• @snailboat But what constitutes a good tag? What tags drive traffic? Commented Oct 12, 2013 at 18:38
  • @StoneyB I can only come up with vague guidelines: if a tag is inaccurate or irrelevant to the question, it's probably not a good tag; if it could be reasonably applied to most questions on the site, it's probably not a good tag. And once in a while, I retag based on those judgments. But as I said before, I don't think tags are really well-suited to the language sites on SE, so it's hard to come up with good guidelines. I think, though, we can at least make sure tags are tangentially related to the questions they describe so that people aren't led to irrelevant pages from Google searches.
    – user230
    Commented Oct 14, 2013 at 3:29
  • @StoneyB We can't directly tell what searches drive traffic anymore, because Google stopped sharing referrer information. But I think the goal should be to help people find relevant information, not just to drive traffic. And making sure tags are relevant helps that goal, at least in theory.
    – user230
    Commented Oct 14, 2013 at 3:31

2 Answers 2


I don't think tags are really well-suited to the language sites on SE, but they do serve a few purposes.

  1. They help people find our questions on search engines. The single most popular tag on a question will be inserted into the page title, which helps people find it when they search for that term. For this reason, each question should have one good tag, possibly more, but no bad tags.
  2. Tags have tag wikis. When a user looks at the tags on a question, a brief explanation of the term pops up. And if someone's written one, then a longer description is available, as well. For example, I wrote a tag wiki for .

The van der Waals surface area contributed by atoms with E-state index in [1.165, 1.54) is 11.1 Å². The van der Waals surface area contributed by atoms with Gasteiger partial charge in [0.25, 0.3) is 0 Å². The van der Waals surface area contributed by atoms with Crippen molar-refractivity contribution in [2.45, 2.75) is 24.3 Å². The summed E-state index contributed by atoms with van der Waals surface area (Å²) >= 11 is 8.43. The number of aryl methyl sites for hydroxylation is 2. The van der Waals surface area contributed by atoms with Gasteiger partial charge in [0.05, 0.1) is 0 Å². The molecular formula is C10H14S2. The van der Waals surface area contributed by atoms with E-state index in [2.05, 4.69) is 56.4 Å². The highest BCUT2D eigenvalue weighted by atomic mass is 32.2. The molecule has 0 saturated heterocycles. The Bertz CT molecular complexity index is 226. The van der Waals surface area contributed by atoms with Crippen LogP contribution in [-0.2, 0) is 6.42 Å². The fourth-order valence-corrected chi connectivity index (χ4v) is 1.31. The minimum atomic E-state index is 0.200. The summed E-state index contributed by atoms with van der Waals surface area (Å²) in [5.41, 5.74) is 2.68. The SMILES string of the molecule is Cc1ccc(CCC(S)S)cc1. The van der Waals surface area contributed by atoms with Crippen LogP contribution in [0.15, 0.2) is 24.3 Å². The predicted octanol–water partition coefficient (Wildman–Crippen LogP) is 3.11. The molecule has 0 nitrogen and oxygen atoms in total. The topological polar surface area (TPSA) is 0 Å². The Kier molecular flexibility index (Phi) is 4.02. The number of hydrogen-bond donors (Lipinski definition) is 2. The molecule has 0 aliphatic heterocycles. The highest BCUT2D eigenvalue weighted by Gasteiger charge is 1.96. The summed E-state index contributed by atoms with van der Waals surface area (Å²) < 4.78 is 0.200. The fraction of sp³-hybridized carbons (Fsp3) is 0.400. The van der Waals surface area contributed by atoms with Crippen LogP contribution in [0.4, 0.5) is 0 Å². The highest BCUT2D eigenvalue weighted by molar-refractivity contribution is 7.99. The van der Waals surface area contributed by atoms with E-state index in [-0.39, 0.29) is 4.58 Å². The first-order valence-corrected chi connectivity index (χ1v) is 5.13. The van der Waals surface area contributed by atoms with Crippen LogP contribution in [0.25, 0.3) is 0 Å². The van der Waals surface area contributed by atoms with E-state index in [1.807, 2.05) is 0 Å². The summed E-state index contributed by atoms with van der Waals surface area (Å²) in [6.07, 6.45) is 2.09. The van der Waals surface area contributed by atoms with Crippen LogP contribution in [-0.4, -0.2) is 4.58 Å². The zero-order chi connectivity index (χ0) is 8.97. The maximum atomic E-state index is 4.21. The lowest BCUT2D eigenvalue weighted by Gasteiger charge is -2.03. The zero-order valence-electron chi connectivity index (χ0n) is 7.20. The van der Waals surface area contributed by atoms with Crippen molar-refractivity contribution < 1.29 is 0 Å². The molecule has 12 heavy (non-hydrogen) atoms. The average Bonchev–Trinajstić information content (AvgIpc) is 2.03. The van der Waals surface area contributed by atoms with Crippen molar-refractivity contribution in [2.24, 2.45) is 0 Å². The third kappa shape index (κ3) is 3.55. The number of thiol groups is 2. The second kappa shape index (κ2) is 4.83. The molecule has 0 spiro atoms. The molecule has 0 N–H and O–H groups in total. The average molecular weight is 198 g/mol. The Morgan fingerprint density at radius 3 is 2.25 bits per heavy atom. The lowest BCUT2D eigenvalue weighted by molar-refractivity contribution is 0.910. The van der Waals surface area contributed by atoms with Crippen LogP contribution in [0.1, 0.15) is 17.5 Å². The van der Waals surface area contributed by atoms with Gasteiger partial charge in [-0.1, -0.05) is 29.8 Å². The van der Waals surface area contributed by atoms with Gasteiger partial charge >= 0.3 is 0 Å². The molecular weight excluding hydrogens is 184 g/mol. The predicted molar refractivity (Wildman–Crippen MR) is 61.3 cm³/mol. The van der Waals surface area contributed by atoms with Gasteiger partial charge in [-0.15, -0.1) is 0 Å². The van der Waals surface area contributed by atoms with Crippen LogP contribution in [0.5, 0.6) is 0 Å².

3. Users can follow or ignore tags. For example, someone who's mostly interested in syntax might follow tags like or .

There's one last reason I think we should edit bad tags when we see them. If we put it off, we may never get around to retagging everything. But editing one tag here or there is only a little effort, and it helps! So if we want to have better tags, we should do it as we go, because that once-a-year cleanup project may never come.


Yes, tags are useful. Ok, so maybe you don't ignore or subscribe to any tags, but others do.

Tags are useful to search questions. This is especially important on a site about the English language, because many important issues are related to stop words which are omitted from searches, or words that are too common for any practical search. You can't easily search for questions about words like the and *to, but and give you a fighting chance.

I edit a lot of posts overall on Stack Exchange, and still sometimes I forget to fix an obviously bad title or obviously bad tags. It happens. Titles and tags are important.

My #1 peeve with tags on ELL would be that is overused — it seems to be the default tag, presumably because it's the most popular. I've seen it used even on questions that are purely about usage. Being popular does not make a tag appropriate — it's all about the tag's meaning. The tag should rarely if ever come alone — is the question about , or about , or about an , etc.?